Generally in video games, as long as you complete the task to all the requirements, you cannot fail.

    1. So it’s suffice to say that in most cases video games don’t imitate life they imitate video games! To even start comparing video games to real life or life situations is absurd. A video game is just that a game, we can’t get unlimited lives, or press reset or pause! I think most people who really immerse themselves in a game truly loses a sense of the real world!

  2. I want to amend my comment on video games and rule following. In the above I said that the key difference between the aesthetic experience involved in video games and regular games is the way the rules are enforced; in regular games the rules are enforced by the players, while in a video game the rules are enforced by the software, which allows for a certain no-holds-barred engagement with the game, which is similar to an aesthetic experience.

    But I wasn’t exactly correct. For in multiplayer games, a sort of etiquette evolves between players; unofficial rules that players enforce in order to improve the group’s gaming experience. These rules seem to be generally applicable to a diverse group of players, and are generally designed to inhibit people from exploiting features of the game which are deemed to give players an unfair advantage. (This type of play is more commonly known as being “cheap”) What this unfair advantage is differs from game to game. It could be using a character with powers which make it markedly better than every other character; using an item which gives the player an unfair advantage (such as the hammer in Super Smash Bros.) or using one move over and over a game. Beneath is an article on gaming etiquette.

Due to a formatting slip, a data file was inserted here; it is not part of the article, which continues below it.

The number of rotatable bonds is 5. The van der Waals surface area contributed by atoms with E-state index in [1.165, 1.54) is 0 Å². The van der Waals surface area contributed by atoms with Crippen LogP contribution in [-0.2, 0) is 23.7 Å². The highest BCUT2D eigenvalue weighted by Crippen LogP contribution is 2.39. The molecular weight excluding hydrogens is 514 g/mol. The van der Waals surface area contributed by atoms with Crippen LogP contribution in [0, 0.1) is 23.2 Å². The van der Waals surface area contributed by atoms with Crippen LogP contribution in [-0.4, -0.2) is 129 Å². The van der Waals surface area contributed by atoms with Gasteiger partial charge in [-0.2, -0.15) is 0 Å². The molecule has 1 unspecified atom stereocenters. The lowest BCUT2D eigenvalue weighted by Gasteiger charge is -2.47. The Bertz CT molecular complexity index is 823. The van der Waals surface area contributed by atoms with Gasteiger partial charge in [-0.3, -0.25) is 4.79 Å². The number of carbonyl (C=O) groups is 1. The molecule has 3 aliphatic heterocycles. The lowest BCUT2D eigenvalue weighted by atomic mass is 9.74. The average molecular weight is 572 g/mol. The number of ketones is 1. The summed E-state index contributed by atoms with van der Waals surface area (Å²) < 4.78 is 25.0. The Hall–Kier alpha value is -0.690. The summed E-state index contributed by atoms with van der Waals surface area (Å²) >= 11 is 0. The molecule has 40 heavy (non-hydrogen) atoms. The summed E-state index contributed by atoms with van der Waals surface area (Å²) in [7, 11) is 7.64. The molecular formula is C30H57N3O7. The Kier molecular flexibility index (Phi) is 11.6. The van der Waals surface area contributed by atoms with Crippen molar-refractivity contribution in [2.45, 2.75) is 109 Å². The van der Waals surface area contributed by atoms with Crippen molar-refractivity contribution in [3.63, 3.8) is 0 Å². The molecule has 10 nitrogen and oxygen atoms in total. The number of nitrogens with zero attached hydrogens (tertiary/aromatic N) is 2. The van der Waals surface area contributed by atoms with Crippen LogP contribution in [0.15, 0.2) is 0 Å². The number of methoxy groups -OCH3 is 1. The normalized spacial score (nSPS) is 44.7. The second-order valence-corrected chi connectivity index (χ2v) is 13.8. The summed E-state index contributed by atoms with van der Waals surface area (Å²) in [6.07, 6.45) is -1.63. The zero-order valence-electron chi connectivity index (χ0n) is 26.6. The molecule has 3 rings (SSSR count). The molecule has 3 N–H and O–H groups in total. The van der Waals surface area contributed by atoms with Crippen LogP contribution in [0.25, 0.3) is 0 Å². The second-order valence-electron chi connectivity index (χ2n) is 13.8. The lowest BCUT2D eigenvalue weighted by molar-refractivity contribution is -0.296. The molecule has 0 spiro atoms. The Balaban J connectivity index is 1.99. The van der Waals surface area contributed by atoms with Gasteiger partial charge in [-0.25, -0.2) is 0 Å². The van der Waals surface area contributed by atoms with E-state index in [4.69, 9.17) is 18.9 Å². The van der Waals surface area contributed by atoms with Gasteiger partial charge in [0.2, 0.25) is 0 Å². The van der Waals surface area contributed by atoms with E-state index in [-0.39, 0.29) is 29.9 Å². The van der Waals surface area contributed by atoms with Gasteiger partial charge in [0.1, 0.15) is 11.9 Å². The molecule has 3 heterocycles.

http://www.gaminglives.com/2013/12/12/gaming-etiquette-%E2%80%93-the-unwritten-rules-of-playing-a-game-with-others/

    What is clear about gaming etiquette is that it is meant to keep up a certain complexity in a game. People using advantages which gives them an easy chance to win makes the game too simple. There is no more challenge or ambiguity in who will win, and thus the excitement of playing the game is diminished. Gaming etiquette also serves as a counter to my earlier point about the difference between video gaming and regular gaming, at least with regards to multiplayer games; for it seems that there are at least some rules a person has to willfully follow when playing a video game, just like with regular video games..